Inasmuch as this rule bears on the essential activity of lawyers and is important, so that all violations are seriously wrong, any fully deliberate violation of it by a lawyer raises a substantial question about his or her honesty and trustworthiness. Thus, the situation you describe involves a challenge to your personal and professional character. Moreover, as you consider your responsibilities, you should put yourself in the place not only of the three union members who are threatening to sue but of other union members who are being badly served due to Jikel’s shortcomings. Bear in mind how much is at stake for these people and how badly they and their families may be hurt if he is not held responsible.

I am sure your reading of the assignment you have been given is substantially correct. Mr. Klane has instructed you to tag certain items in the files of a client—Jikel and the local union of which he is president—in order to prepare for an anticipated lawsuit, in which the tagged items might have to be made available to the prospective plaintiffs. In itself, tagging relevant items could be prudent and entirely legitimate. However, tagging items in the manner Klane has specified—in different ways depending on whether or not plaintiffs’ lawyers would realize they are missing—cannot be intended to serve any purpose except to signal which of the items can be disposed of safely. There would be no point to that unless Klane intended that the signal be used as a guide in purging the files. Hence, if you carry out Klane’s instructions, both he and you will be deliberately preparing for someone to destroy or conceal documents or other material with potential evidentiary value. That not only “skates along the edge of violating professional ethics,” as you put it, but clearly and directly violates the cited rule. Given the facts as you have described them, I can see no justification for you to make an exception to the rule. Therefore, you may not follow Klane’s instructions. Contributing in this way to his incipient effort to forestall a just judgment or settlement would be seriously wrong even if you did not share his wrongful intention, as I assume you would not.

You might argue that in this case there is a justification for making an exception. You do not think the prospective plaintiffs can prevail, partly, it appears, because you think they will be unable to carry the litigation through to the end. But you may not act on the basis of that expectation. You do not know what evidence plaintiffs’ lawyers will uncover or what sort of case they can build. If the evidence needed to build a powerful case is uncovered, plaintiffs’ capacity to prevail might change. Their counsel might then agree to proceed on a contingent-fee basis; other disgruntled union members might help them; the evidence might force Jikel to resign and motivate those taking charge of the union local to offer a settlement; and so forth. Therefore, it would be unfair for you to make your prediction self-fulfilling by using it as an excuse to make preparations to purge the files.

What should you do? You might be tempted to try to evade the problem by purposely “misunderstanding” your instructions and tagging all the items of both sorts as you have been told to tag only those whose absence would be noticed. That would solve nothing, however, since Klane would be sure to find out what you had done, and you would be asked for an explanation. At that point, you would either have to lie, which would be wrong and probably ineffectual, or would have to own up to what you had done, which almost certainly would provoke Klane no less than if you simply refused to do as he has told you.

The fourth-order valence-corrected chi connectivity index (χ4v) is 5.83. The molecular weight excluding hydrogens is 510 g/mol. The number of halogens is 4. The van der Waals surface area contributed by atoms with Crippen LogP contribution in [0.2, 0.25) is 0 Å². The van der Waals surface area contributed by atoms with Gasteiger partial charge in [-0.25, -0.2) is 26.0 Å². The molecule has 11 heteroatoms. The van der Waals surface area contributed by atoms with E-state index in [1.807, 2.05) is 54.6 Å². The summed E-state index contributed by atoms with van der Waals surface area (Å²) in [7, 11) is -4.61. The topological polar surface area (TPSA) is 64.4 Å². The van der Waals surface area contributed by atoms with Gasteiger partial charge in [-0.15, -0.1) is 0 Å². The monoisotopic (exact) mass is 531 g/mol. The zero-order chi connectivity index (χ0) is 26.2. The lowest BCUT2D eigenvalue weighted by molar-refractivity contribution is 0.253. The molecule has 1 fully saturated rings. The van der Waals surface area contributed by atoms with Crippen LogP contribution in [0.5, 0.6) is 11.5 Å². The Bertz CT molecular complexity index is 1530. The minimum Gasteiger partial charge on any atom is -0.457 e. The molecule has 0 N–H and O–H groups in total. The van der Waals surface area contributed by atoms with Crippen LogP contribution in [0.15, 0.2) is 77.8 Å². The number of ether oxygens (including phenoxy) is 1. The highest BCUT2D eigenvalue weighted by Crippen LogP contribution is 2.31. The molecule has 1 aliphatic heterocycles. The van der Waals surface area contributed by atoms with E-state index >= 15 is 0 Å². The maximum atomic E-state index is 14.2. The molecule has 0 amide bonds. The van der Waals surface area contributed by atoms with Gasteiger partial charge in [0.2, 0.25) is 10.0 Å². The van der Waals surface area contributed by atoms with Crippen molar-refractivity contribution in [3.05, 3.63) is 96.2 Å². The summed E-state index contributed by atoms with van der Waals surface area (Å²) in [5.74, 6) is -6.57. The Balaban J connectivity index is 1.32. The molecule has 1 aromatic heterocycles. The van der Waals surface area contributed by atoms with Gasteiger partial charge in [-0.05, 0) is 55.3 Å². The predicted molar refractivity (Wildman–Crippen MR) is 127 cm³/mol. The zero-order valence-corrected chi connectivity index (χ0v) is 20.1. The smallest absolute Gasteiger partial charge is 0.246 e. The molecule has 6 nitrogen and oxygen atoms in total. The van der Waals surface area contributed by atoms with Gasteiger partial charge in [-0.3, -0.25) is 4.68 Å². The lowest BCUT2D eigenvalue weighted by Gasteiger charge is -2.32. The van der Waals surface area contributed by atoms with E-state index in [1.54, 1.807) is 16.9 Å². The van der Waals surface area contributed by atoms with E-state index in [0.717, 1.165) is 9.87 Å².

Therefore, rather than trying to evade the problem, talk with Klane at once. Tell him you are concerned about carrying out his instructions because, it seems to you, that would violate the rule about handling potential evidence. In this way, you will invite him to show you how doing it would be legitimate. However, I expect he will try to brush aside your objection by saying: “If you had more experience you would realize this is necessary to give Jikel the best possible defense” or “Nobody need ever know” or “Everyone stretches these rules a bit now and then.”398 In response, you should not only tell him why you think violating this particular rule is seriously wrong but point out that Jikel, incompetent as he is, can hardly be relied upon, and if he purges the files and it becomes known to plaintiffs’ lawyers, the result could be disastrous—not only for him but for Klane and you. Suggest that Klane tell Jikel all items will be tagged in a single way and warn him not to attempt to purge his files.

And if he rejects your suggestion and refuses to amend your instructions? He might say nothing, and simply relieve you of the task and assign you to other work. If so, it seems to me, you will have fulfilled your responsibility. You have no authority to pursue the matter; you will not be cooperating in wrongdoing and will not even know for certain that the wrong is being done. Very likely, though, Klane will either insist that you carry out his instructions or tell you that someone else will do the job. Then you should appeal to the other manager or managers of the law firm to countermand his decision, if they can, or, if they cannot, to try to persuade him to change it. This appeal might succeed. If it does, it might benefit Klane by preventing him from violating an important ethical norm. It could even benefit you. Though your superiors might respond negatively, at least some of them are likely to respect you for your integrity and courage.

But, of course, the appeal also might fail. If so, or if you are threatened with dismissal, you should first warn Klane and then, if necessary, everyone in authority in the firm who supports him that, unless the project of getting rid of potential evidence is abandoned, you will report him and/or them for professional misconduct inasmuch as doing what is proposed would raise a substantial question about his and/or their honesty and trustworthiness.399 If that warning is heeded, your days with the firm will be numbered, and you will have to pursue prospects elsewhere. If it is not heeded, you ought to carry out your threat and accept the consequences.